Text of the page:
- Most of all, remember, you're not a celebrity. Actors, performers, etc. make a living based at least partly on how they look. You don't. You make a living based on what you do. Always keep that in mind and you won't go too far wrong.
(photo of Hugh Jackman courtesy flickr user Surrealistic Scenes, CC 2.0)
3. You've removed anything even remotely negative about your business.
Ever seen a dating profile that said, "My last relationship only ended after she took out a restraining order on me"? Of course not. Highlighting the positives about your business is expected.
But just like the people who Google other people to find out more about them, potential customers can find out about your business from a variety of sources and not just from your website. Aside from sites like Yelp, hundreds of smaller niche review sites may also list information about your company. If that is the case, deal with the situation head on.
What to do:
- Know what's out there. Check out review sites, Twitter, etc., and find out what customers said. Then make sure your website reflects what you know. You don't have to admit to every mistake on your site, but don't claim a "100% on-time shipping record" if a number of customers have complained on review sites about late shipments. When that happens, for right or wrong the average person will assume the company is lying and not the consumer. Never make unsubstantiated claims, and definitely never make a claim that can be disproved with a little online searching.
- If you've overcome an issue, say so. Say a number of customer complaints appear about a payment processing issue caused by a breakdown in your merchant services system. If you addressed the problem, let potential customers know: Describe what happened and the steps you took to overcome it. Customers will forgive errors as long as you fix them and work to make sure they won't reoccur. Transparency goes a long way: If you mess up, 'fess up, and explain what you did to resolve the problem.
- Monitor and address your reputation. Regularly review online comments, complaints, etc. But don't just view them -- respond. If a customer complains, resolve the complaint. A number of businesses use Twitter to address complaints and resolve problems. Never forget that your website is just one point of information about your business.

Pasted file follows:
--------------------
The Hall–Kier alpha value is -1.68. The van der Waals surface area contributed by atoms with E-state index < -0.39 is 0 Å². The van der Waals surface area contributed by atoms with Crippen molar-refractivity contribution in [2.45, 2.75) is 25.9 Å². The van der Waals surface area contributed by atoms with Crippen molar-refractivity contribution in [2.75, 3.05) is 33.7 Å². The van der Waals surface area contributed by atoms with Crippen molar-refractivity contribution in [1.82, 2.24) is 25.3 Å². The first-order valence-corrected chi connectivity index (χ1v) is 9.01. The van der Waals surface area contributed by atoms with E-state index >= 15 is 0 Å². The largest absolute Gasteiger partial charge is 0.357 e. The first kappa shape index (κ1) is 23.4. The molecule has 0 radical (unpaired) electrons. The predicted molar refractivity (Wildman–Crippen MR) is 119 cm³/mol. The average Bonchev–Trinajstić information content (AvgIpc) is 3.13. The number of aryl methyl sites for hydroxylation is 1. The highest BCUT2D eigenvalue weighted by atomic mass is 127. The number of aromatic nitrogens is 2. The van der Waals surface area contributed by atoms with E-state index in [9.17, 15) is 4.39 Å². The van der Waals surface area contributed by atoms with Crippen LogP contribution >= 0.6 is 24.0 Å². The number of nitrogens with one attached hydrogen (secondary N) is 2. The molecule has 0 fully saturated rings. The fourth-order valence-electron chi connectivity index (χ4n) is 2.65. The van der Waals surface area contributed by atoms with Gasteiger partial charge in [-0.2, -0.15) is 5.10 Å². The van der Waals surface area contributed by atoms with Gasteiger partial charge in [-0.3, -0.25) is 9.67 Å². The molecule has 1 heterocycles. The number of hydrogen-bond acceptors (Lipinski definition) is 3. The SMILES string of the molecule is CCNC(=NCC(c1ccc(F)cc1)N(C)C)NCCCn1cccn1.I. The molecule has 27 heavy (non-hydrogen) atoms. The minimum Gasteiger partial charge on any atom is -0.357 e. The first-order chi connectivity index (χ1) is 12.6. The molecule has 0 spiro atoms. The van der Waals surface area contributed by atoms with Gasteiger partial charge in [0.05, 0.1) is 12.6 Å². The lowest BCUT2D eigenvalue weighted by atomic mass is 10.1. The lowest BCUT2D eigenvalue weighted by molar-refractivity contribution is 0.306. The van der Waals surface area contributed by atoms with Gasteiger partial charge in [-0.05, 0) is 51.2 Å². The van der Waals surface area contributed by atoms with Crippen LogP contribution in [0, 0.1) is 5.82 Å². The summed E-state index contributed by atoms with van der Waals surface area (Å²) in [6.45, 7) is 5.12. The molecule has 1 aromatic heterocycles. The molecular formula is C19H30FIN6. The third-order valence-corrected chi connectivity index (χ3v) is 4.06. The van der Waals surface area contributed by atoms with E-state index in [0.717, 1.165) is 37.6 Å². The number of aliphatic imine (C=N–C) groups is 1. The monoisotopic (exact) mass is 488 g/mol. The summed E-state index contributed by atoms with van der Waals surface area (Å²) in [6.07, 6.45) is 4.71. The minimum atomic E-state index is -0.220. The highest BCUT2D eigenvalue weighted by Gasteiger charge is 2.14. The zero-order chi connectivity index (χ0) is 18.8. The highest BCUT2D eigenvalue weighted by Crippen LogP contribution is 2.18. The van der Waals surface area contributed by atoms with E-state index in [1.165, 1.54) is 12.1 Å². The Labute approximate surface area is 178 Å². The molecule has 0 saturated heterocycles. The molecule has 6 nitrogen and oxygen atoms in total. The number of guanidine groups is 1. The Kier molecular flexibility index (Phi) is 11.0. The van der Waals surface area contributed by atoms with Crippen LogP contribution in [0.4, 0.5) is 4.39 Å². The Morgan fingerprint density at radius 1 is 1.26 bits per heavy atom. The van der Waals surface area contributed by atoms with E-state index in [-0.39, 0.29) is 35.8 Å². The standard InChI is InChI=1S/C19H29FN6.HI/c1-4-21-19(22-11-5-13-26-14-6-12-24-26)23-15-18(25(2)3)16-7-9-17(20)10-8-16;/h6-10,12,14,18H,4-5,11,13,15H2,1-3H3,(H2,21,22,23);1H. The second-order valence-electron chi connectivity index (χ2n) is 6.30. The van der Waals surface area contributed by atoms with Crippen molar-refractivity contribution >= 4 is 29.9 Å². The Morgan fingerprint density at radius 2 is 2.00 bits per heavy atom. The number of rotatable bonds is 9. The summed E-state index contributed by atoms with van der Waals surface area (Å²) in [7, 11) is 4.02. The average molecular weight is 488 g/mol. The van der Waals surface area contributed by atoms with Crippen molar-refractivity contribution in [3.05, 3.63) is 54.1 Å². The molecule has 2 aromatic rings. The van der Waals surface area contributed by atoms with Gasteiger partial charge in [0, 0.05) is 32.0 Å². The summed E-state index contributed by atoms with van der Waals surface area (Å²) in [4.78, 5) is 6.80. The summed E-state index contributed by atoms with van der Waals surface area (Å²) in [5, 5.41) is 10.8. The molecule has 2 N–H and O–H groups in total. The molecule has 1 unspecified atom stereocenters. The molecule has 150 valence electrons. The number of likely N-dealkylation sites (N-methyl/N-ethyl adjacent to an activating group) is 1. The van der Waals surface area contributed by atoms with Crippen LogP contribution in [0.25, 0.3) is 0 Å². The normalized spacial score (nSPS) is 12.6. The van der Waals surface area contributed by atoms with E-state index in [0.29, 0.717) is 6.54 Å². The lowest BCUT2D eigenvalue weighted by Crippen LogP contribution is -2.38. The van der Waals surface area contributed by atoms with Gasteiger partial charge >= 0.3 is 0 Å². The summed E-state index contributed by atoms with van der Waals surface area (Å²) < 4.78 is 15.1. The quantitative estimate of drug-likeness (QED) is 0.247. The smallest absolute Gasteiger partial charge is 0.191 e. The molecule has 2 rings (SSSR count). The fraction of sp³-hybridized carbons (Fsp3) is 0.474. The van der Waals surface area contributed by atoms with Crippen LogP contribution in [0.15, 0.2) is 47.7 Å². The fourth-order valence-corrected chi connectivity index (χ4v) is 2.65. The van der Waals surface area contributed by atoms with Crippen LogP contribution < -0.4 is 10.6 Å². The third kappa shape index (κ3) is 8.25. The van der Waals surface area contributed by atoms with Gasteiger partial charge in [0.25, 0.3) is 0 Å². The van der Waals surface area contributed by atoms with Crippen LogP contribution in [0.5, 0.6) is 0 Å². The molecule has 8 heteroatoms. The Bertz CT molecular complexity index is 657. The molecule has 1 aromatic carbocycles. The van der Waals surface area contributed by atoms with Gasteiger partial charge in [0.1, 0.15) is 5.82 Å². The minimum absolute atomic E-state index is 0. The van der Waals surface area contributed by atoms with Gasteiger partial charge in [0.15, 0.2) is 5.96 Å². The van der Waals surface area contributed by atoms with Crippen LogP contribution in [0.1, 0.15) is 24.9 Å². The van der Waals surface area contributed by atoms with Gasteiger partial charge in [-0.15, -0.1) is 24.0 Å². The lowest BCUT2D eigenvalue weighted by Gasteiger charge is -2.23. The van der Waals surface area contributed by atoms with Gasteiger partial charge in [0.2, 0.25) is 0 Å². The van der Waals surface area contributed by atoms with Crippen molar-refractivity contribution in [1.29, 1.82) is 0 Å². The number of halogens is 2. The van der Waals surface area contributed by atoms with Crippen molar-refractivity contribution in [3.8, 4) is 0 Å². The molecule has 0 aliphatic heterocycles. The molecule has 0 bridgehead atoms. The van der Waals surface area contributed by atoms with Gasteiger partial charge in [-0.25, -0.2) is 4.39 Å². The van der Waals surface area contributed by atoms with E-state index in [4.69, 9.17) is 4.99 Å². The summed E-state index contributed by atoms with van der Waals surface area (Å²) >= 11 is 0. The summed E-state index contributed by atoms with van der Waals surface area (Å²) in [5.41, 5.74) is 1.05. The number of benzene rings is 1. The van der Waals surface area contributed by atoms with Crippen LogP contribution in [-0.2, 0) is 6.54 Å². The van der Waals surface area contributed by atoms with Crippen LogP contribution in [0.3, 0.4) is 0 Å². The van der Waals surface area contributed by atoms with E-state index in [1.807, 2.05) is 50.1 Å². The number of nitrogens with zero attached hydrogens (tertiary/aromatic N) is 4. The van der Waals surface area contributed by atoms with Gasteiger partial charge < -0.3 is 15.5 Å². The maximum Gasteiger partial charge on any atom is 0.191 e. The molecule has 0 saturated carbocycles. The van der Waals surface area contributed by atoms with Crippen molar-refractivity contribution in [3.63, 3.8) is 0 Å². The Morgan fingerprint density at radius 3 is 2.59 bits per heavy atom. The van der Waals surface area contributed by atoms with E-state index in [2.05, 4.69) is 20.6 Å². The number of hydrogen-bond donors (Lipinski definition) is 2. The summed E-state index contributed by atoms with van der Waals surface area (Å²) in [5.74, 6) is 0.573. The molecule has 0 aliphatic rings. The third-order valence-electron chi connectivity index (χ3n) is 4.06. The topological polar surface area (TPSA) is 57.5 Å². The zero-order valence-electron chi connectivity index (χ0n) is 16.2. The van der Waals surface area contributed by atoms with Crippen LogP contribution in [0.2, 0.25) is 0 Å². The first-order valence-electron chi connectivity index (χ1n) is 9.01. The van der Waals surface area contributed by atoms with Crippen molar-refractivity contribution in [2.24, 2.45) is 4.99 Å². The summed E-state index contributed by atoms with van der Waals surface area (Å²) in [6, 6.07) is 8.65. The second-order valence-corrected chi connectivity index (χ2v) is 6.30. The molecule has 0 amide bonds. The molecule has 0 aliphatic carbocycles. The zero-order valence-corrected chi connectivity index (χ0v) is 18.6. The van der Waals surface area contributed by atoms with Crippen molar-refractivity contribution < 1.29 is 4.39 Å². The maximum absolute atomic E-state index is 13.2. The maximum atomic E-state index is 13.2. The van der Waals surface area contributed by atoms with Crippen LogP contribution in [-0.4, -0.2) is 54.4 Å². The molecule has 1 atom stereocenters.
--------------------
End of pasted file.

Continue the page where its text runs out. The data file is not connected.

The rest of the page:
(Photo courtesy flickr user Jennifer Leigh.'s, CC 2.0)
Every business has an ideal customer in mind. (Even if "ideal" just means "paying.") If you decide to target your website to potentially ideal customers, great -- just make sure the customers you say you want are really the customers you want, and can handle.
For example, lots of businesses hope and dream of landing an enabling customer that will take them to the next level. Enabling customers are like Vegas whales, though: There are very few to go around and every casino wants them. Spend too much website time focusing on landing a big fish and you may miss a lot of small fish that could have built a solid business.
What to do:
- Identify your ideal customer. Think about how your website can attract, market to, and land ideal customers. Then...
- Identify the customers you are more likely to land. Don't think of it as settling; think of it as a reality check. You may want a certain type of customer, but at this stage in your business, what is realistic? Then...
- Make sure your website messaging focuses on the customers you have a strong chance of landing, while never excluding your ideal customer.
In that case, make sure your website targets the mid-sized companies while describing, briefly, what you can also do for larger companies. If your message focuses on "comprehensive, multi-week training programs for industry-leading multinational corporations," you may lose your target market -- and the big boys won't call either, because they can tell by your website you really can't handle their business.
By the way: If you think I'm exaggerating in the last paragraph, I'm not: I did a little searching and found a number of consultants whose websites do exactly what I just described not to do.
Landing whales is tough. Fish in waters where you can make a living, and occasionally cast a line into deeper waters.
Bottom line: Be who you are. Work hard, service your customers well, and who you are will be more than enough.
(Photo courtesy flickr user striatic, CC 2.0)